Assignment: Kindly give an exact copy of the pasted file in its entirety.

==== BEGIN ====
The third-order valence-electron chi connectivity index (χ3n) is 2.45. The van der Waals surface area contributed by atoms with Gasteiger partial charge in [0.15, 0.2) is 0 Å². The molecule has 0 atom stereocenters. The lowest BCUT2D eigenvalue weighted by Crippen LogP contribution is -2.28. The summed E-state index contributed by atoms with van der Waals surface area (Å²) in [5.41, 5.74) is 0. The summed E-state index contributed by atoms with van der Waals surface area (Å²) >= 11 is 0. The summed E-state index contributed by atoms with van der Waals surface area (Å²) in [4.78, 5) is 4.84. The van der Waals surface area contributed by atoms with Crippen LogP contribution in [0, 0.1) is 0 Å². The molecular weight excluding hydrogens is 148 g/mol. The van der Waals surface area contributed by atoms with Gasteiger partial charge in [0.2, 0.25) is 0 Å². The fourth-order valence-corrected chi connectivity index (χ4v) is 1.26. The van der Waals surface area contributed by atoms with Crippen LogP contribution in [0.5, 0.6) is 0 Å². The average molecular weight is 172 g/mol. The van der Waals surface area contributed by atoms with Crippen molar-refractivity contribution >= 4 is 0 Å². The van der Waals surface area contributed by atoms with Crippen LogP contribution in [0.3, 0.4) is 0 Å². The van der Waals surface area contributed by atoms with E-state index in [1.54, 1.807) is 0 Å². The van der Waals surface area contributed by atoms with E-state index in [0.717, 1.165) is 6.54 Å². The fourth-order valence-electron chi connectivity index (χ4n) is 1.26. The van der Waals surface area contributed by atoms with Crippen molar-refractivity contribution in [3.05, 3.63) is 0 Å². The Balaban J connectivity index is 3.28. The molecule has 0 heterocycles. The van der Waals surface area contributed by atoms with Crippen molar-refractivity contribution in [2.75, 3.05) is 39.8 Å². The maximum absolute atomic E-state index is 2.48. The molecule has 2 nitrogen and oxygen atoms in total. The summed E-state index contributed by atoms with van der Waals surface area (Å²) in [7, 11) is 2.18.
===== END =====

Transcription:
The third-order valence-electron chi connectivity index (χ3n) is 2.45. The van der Waals surface area contributed by atoms with Gasteiger partial charge in [0.15, 0.2) is 0 Å². The molecule has 0 atom stereocenters. The lowest BCUT2D eigenvalue weighted by Crippen LogP contribution is -2.28. The summed E-state index contributed by atoms with van der Waals surface area (Å²) in [5.41, 5.74) is 0. The summed E-state index contributed by atoms with van der Waals surface area (Å²) >= 11 is 0. The summed E-state index contributed by atoms with van der Waals surface area (Å²) in [4.78, 5) is 4.84. The van der Waals surface area contributed by atoms with Crippen LogP contribution in [0, 0.1) is 0 Å². The molecular weight excluding hydrogens is 148 g/mol. The van der Waals surface area contributed by atoms with Gasteiger partial charge in [0.2, 0.25) is 0 Å². The fourth-order valence-corrected chi connectivity index (χ4v) is 1.26. The van der Waals surface area contributed by atoms with Crippen LogP contribution in [0.5, 0.6) is 0 Å². The average molecular weight is 172 g/mol. The van der Waals surface area contributed by atoms with Crippen molar-refractivity contribution >= 4 is 0 Å². The van der Waals surface area contributed by atoms with Crippen LogP contribution in [0.3, 0.4) is 0 Å². The van der Waals surface area contributed by atoms with E-state index in [1.54, 1.807) is 0 Å². The van der Waals surface area contributed by atoms with E-state index in [0.717, 1.165) is 6.54 Å². The fourth-order valence-electron chi connectivity index (χ4n) is 1.26. The van der Waals surface area contributed by atoms with Crippen molar-refractivity contribution in [3.05, 3.63) is 0 Å². The Balaban J connectivity index is 3.28. The molecule has 0 heterocycles. The van der Waals surface area contributed by atoms with Crippen molar-refractivity contribution in [2.75, 3.05) is 39.8 Å². The maximum absolute atomic E-state index is 2.48. The molecule has 2 nitrogen and oxygen atoms in total. The summed E-state index contributed by atoms with van der Waals surface area (Å²) in [7, 11) is 2.18.